Most kids would tell you that July 4 is a day to celebrate with family and friends. Some will tell you about fireworks. Others are excited about food. It takes a little more time to help kids to understand the true meaning behind the holiday.
This week our school age kids learned about respecting the flag, how to fold the flag, the history of the United States, the people of our past and about those serving our country. The kids did a great job and we are thankful that we all had that hands-on opportunity to learn about some of the meaning behind Independence Day.
For young children, sometimes giving them a sense of the day’s meaning is as simple as helping them to understand that July 4 is sometimes called the birthday of America. Freedom is a pretty deep subject for a preschool student but not one that is out of reach. Helping kids understand that there are places in the world where people can’t do the things we enjoy doing here in America is eye-opening and helps them live with a spirit of gratitude.
In my family, we have done our best to introduce our daughters to the idea of remembering those who have gone before us. We try to help them understand that there are men and women who protect our country, and that it is important to show our gratitude. We teach them to show respect to the flag and to men and women in uniform.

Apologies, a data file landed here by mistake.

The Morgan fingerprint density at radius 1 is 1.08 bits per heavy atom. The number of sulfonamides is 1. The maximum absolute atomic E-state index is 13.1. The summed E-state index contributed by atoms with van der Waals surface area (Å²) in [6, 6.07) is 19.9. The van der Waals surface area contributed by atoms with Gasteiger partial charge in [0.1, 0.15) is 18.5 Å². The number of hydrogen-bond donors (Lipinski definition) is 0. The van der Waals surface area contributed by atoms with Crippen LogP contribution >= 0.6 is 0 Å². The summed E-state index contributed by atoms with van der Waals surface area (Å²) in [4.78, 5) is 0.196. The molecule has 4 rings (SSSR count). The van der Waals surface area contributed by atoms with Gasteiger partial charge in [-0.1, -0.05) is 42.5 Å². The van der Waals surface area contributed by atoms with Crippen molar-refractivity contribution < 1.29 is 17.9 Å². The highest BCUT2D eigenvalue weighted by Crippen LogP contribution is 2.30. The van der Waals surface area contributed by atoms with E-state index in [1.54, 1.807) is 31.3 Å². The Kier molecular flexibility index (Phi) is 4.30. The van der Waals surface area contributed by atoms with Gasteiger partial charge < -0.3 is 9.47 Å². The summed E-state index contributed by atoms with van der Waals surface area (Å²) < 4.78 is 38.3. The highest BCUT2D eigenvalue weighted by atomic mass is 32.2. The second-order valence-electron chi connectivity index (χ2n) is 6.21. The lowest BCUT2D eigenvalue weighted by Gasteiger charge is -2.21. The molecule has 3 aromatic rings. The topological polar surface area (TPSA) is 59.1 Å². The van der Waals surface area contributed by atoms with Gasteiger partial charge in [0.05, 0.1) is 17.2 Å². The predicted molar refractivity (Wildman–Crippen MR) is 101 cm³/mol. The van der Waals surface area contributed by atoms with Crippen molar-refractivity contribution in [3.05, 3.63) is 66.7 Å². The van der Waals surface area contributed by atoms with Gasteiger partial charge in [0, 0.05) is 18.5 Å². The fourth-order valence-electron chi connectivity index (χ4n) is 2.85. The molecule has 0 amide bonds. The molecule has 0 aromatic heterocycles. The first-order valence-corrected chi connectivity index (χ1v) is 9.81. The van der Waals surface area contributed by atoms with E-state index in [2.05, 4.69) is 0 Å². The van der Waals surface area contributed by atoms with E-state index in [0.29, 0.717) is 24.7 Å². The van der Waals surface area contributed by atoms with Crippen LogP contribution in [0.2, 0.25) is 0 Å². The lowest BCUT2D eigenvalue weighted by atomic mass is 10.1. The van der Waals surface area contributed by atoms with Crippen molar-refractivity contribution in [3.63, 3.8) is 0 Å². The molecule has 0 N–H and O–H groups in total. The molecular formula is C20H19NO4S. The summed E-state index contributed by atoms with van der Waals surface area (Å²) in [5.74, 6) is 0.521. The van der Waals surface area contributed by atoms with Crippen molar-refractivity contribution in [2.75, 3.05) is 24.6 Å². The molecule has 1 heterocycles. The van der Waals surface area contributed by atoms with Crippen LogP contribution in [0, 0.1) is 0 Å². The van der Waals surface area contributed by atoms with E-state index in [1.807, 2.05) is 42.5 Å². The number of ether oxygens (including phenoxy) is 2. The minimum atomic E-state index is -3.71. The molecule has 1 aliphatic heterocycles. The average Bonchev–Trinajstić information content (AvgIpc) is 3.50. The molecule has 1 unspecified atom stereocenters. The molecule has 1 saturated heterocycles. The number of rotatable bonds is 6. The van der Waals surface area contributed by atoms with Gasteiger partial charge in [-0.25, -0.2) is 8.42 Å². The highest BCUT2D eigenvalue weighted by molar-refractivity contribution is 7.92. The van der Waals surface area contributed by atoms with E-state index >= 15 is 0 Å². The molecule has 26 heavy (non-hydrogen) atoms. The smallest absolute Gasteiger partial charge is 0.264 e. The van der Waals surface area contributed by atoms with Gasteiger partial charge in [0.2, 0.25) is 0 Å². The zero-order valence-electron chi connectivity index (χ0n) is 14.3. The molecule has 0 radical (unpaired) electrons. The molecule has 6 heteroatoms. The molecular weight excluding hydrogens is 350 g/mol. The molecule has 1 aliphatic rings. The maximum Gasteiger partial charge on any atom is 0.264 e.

Most recently, we took our girls to a beautiful Memorial Day Ceremony in Yankton, SD. I was proud and thankful that as we walked up through the aisles of American flags and toward the many veterans gathering our girls grew quiet. They have been taught at school, at their after-school program and at home to have respect for the flag and those that defend it. They are beginning to understand freedom and respect.
This weekend and throughout the summer, consider discussing ways you can help your children connect with the purpose of this holiday and some of what you believe makes America great.
- Take a moment as you wait for a fireworks display to begin or over a meal to talk about why your family celebrates Independence Day and what living in America means to you.
- When you go to a parade or event, before it is time for the flag or National Anthem, tell your children how they can show respect and why it is important.
- Talk about what stars, stripes and colors of the flag mean.
- Visit the library for age appropriate books about the history of the United States. There are also many great web pages.
- Visit veterans in a long-term care facility.
- Create and send a care package, note, or colored picture to a member of the military.
- Help your child relate by connecting them with children who experience the sacrifice of having a parent serving in the military. A great way to do this is through Operation Military Kids.
Enjoy your celebrations and be safe!
-Heather DeWit, Director of Childcare and Education Services
Visit our previous post on Celebrating the Fourth of July Safely.